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Cricket is caught on racism

New revelations in a report have exposed the extent of racism and discrimination inside of English cricket
Issue 2861
cricket Cricket Azeem Rafiq

Cricketer Azeem Rafiq

It should come as no surprise that “widespread and deep-rooted” racism and other forms of discrimination have been found in cricket—a sport so closely associated with imperialism and colonialism. 

A damning report into English cricket has found, “It’s not banter or just a few bad apples,” and that racism is “entrenched” and women are “stereotyped and treated as second-class.”

It found that cricket is “elitist and exclusionary” with a confusing complaints system that leaves victims to “suffer in silence”.

The England and Wales Cricket Board apologised, calling the Independent Commission for Equity in Cricket’s 317-page report “a seminal moment”. This is a world away from its 2021 response to Azeem Rafiq.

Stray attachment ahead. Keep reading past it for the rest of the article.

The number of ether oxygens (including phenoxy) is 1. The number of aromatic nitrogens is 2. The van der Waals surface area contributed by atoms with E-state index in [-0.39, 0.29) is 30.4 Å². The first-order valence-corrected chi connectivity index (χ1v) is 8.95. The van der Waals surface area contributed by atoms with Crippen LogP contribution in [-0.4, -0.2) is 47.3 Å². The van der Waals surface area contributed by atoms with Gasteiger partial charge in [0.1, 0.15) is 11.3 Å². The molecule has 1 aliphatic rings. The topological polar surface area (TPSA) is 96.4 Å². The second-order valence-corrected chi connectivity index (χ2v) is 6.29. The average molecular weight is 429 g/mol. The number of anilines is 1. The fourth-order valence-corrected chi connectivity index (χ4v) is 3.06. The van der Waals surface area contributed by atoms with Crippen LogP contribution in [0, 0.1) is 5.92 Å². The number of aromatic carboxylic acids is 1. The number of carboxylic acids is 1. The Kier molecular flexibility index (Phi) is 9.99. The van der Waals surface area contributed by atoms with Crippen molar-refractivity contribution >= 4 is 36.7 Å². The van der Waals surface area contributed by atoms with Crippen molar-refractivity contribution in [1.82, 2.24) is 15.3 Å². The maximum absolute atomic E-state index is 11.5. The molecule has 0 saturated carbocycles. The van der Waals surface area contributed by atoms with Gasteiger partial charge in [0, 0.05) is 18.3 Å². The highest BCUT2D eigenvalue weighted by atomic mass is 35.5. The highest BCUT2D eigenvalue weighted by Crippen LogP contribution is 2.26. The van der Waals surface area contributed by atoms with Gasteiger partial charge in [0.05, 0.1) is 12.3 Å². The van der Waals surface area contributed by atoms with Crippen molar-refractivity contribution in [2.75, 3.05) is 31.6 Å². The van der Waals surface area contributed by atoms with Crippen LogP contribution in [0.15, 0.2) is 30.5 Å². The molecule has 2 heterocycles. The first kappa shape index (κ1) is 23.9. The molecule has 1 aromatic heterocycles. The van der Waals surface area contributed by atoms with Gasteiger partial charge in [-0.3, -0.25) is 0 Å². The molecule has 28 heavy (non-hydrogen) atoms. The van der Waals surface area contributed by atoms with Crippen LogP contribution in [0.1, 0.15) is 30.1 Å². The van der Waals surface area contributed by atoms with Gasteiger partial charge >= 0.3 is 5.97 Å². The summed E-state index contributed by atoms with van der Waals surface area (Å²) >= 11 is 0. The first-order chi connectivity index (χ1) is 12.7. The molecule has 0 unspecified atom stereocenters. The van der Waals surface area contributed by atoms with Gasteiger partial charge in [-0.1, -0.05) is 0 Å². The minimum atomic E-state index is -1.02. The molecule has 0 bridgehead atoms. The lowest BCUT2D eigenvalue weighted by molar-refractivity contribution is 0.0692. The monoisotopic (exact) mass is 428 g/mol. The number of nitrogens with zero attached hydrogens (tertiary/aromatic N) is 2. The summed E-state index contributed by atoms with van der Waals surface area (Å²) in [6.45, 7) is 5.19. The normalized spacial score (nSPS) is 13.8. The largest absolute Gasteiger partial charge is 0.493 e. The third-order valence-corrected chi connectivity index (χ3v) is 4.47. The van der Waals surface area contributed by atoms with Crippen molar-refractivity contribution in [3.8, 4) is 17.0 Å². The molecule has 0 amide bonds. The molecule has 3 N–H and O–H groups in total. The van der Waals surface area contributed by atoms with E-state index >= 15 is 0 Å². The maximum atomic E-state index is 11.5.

He had detailed the “inhumane” and “toxic” racist treatment that he and others faced at Yorkshire County Cricket Club. His experiences went to the top of cricket and exposed senior pundits, coaches and captains. But those at the top of English cricket responded with denials and refusal to acknowledge the truth.  

It may not be a shock that an elitist sport is rife with oppression, but the details of the deep-rooted hatred in sport are serious. 

Following the report fans of the game should rage against the sport’s governing bodies, who have previously denied that discrimination was rampant.  It’s time to bowl discrimination out of cricket. 

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